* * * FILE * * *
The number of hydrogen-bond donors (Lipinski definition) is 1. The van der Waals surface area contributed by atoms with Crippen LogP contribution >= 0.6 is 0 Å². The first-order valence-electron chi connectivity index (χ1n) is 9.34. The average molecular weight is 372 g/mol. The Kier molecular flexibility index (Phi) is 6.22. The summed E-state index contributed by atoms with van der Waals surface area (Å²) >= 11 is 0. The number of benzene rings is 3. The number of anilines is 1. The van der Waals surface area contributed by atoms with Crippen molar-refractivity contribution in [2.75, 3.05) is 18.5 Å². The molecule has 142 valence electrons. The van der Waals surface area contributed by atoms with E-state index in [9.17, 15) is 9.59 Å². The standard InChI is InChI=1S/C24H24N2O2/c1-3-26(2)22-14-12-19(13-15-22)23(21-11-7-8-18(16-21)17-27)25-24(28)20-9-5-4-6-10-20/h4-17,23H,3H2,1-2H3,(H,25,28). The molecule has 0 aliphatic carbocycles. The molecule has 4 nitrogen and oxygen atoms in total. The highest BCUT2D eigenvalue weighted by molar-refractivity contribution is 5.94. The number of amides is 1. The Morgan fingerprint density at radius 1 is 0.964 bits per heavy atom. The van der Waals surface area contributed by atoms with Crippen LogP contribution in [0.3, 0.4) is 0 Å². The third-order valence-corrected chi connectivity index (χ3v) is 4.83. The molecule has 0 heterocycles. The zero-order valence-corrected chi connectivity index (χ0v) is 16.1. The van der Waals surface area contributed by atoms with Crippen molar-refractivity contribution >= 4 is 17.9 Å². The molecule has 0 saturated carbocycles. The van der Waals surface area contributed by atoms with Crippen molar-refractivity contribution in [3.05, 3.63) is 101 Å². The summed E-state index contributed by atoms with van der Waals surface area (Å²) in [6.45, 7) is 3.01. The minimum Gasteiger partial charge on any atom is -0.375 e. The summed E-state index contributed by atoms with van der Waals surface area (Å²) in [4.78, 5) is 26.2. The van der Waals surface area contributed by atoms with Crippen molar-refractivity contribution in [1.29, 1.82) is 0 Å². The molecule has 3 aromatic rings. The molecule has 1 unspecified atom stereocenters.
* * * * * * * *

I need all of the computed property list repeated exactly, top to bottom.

The number of hydrogen-bond donors (Lipinski definition) is 1. The van der Waals surface area contributed by atoms with Crippen LogP contribution >= 0.6 is 0 Å². The first-order valence-electron chi connectivity index (χ1n) is 9.34. The average molecular weight is 372 g/mol. The Kier molecular flexibility index (Phi) is 6.22. The summed E-state index contributed by atoms with van der Waals surface area (Å²) >= 11 is 0. The number of benzene rings is 3. The number of anilines is 1. The van der Waals surface area contributed by atoms with Crippen molar-refractivity contribution in [2.75, 3.05) is 18.5 Å². The molecule has 142 valence electrons. The van der Waals surface area contributed by atoms with E-state index in [9.17, 15) is 9.59 Å². The standard InChI is InChI=1S/C24H24N2O2/c1-3-26(2)22-14-12-19(13-15-22)23(21-11-7-8-18(16-21)17-27)25-24(28)20-9-5-4-6-10-20/h4-17,23H,3H2,1-2H3,(H,25,28). The molecule has 0 aliphatic carbocycles. The molecule has 4 nitrogen and oxygen atoms in total. The highest BCUT2D eigenvalue weighted by molar-refractivity contribution is 5.94. The number of amides is 1. The Morgan fingerprint density at radius 1 is 0.964 bits per heavy atom. The van der Waals surface area contributed by atoms with Crippen LogP contribution in [0.3, 0.4) is 0 Å². The third-order valence-corrected chi connectivity index (χ3v) is 4.83. The molecule has 0 heterocycles. The zero-order valence-corrected chi connectivity index (χ0v) is 16.1. The van der Waals surface area contributed by atoms with Crippen molar-refractivity contribution >= 4 is 17.9 Å². The molecule has 0 saturated carbocycles. The van der Waals surface area contributed by atoms with Crippen molar-refractivity contribution in [3.05, 3.63) is 101 Å². The summed E-state index contributed by atoms with van der Waals surface area (Å²) in [6.45, 7) is 3.01. The minimum Gasteiger partial charge on any atom is -0.375 e. The summed E-state index contributed by atoms with van der Waals surface area (Å²) in [4.78, 5) is 26.2. The van der Waals surface area contributed by atoms with Crippen molar-refractivity contribution in [1.29, 1.82) is 0 Å². The molecule has 3 aromatic rings. The molecule has 1 unspecified atom stereocenters.